FOREWORD: Ass Ponys singer-guitarist, Chuck Cleaver (now co-fronting hard pop combo, Wussy), may not be a household name, but I dare you to find a straightforward rock band as consistently good as his equine-christened quartet. The Ass Ponys did get that pie-in-the-sky major label deal for ‘94s excellent Electric Rock Music and ‘96s sturdy The Known Universe, but aboveground airplay was not forthcoming so they returned with little fanfare to welcomed indie-dom. As for Cleaver, he’s a husky composer whose resourceful allegoric sketches enjoin basic melodic folk, rock, and country-blues arrangements. I saw the Ass Ponys play twice (Mercury Lounge and the defunct Brownies) before they unfortunately called it a day ‘round ‘05. But their tunes will live on just as long as anyone wants to pick up any of their ‘90s discs. On a few occasions, I’ve spoken to Cleaver about long-lost small label artists, since both of us have tremendous knowledge concerning Anglo-American music. I’ve also done a piece on his ensuing band, Wussy. This article originally appeared in Aquarian Weekly.


Cincinnati’s Ass Ponys spread roots-y heartland folk-rock across pop melodies with the greatest of ease. Leader Chuck Cleaver’s reflective tales of twisted accounts from life’s underside contain a wryly broken-hearted wittiness second to none.

With clever metaphorical dalliance, Cleaver’s quivering nasal tenor spits out bizarre absurdities like ‘I wanna be the pilot of a kamikaze airplane’ (from the super-catchy “Butterfly”) plus ‘look beyond the dead end summer/ there’s a haze hanging over the town’ and ‘do I exist in the bottomless pit of your heart’ (from the fiddle-laden “Calendar Days”). The grim Day Of The Locust time warp, “Donald Sutherland,” torturously quips, ‘you could be the gun that blows out the back of my skull.’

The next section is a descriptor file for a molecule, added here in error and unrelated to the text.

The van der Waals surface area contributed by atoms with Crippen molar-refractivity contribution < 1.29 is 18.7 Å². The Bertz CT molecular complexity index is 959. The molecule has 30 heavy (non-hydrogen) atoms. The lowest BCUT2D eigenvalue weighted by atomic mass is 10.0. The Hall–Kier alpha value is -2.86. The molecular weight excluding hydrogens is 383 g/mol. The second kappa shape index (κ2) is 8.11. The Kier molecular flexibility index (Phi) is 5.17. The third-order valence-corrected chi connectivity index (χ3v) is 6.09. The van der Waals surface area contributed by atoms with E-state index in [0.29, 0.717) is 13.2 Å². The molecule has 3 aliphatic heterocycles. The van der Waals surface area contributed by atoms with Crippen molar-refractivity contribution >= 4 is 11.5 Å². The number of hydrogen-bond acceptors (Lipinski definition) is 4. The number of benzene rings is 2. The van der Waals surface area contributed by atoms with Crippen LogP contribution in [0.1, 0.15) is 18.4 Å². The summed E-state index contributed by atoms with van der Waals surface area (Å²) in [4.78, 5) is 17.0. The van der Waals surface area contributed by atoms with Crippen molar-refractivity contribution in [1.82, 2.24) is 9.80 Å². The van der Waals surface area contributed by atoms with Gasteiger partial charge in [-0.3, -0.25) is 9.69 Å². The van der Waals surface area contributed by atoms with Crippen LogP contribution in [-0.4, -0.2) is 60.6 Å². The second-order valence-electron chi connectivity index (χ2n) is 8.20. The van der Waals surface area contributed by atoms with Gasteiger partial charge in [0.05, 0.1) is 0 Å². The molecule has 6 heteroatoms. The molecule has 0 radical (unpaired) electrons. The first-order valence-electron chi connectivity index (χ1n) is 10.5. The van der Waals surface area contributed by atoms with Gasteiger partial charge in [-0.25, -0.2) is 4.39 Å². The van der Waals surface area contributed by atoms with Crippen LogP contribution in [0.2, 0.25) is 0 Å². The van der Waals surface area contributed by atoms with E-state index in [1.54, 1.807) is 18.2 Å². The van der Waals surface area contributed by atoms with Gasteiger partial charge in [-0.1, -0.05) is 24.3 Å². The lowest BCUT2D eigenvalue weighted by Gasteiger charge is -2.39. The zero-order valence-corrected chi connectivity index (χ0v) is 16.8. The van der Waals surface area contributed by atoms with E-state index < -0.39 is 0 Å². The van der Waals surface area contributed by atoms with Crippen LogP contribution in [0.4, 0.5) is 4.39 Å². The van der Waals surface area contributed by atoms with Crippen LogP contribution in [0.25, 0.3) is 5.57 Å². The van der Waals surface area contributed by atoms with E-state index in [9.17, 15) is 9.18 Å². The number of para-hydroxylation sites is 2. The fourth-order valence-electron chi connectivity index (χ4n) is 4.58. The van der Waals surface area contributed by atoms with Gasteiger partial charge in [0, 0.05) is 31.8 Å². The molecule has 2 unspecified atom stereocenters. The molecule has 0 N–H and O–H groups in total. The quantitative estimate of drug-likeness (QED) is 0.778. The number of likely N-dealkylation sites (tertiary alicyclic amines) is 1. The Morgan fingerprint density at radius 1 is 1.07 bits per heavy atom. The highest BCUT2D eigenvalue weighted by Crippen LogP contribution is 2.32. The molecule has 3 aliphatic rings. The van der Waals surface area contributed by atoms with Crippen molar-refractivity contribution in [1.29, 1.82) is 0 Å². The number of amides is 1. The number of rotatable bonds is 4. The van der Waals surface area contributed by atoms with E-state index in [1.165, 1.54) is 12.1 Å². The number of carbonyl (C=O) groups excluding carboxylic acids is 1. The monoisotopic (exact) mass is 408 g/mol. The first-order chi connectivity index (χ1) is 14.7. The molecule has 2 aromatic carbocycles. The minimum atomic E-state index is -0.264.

Signed to A & M Records following a few locally distributed records, the Ass Ponys released ‘94s eye-opening Electric Rock Music (featuring the novel mini-hit, “Little Bastard”) and ‘96s nearly as good The Known Universe. After getting dropped by A & M, they borrowed a dumbfounded line from Deep Purple’s classic “Smoke On The Water” for the title of the small-labeled Checkered Past re-entry, Some Stupid With A Flare Gun, then hit the studio a year later for ‘01s even better Lohio.

While fast food ode, “Only,” and disjointed swamp water country-Blues elegy, “Baby In Jar,” hearken back to acid-folk jug band, the Holy Modal Rounders, sweet acoustic fare such as the lonesome, “Dollar A Day,” and dirge-y “(Baby) I Love You (Baby),” bring to mind Neil Young’s more contemplative moments.

Alongside Cleaver, the Ass Ponys include fellow original member, bassist Randy Cheek, drummer Dave Morrison (who came aboard for ‘92s little-known indie-released Grim), and banjo playing guitarist Bill Alletzhauser (the youngest of the group).

I spoke to Cleaver over the phone as he watched from his porch as a hell-bent northerly thunderstorm settled in.

Some of the Ass Ponys stranger material reminds me of the Holy Modal Rounders. Do you even know who they are?

CHUCK: Yeah. “Baby In A Jar’ is very much in that mode. I collected the ESP label for awhile. There’s stuff that makes the Holy Modal Rounders seem regular. There’s a band called the Godz. Then, there’s Erica Polmeranz, a mystical hippie with witchy sounding stuff. I think they re-released some of their stuff on CD. There’s an underground cartoonist, Gilbert Shelton, who came out of Texas. There’s actually a 45 on ESP with a picture sleeve by the Gilbert Shelton Ensemble that’s really hard to find. It’s absolutely terrible, but worth having. There’s some screwed-up Jazz by Albert Ayler. There was an ESP distributor in the late ‘60s, and that’s how I found most of the stuff.

So you collect a lot of obscure memorabilia.

CHUCK: I’ve collected records since I was thirteen years old. I mostly collect weird old stuff from a certain genre, like obscure ‘60s garage bands and surf-type instrumentals. I used to have a friend in L.A. who found me a lot of California stuff.

Lohio seems very reflective of backwoods Ohio or rural living.

CHUCK: I like that. It’s a fairly ambiguous title. It juxtaposes low and high and up and down. There was a band called Lohio that changed their name, and I called them up to see if I could use their name. They said, ‘Sure.’

I thought the album might be loosely thematic. The opener, “Last Night It Snowed,” ends in dramatic orchestral fashion.

CHUCK: It moves in a thematic way. There’s a thread running through it, but I don’t know if it was intended. Our songs just come about. We never preconceive them or take a lot of time in the studio.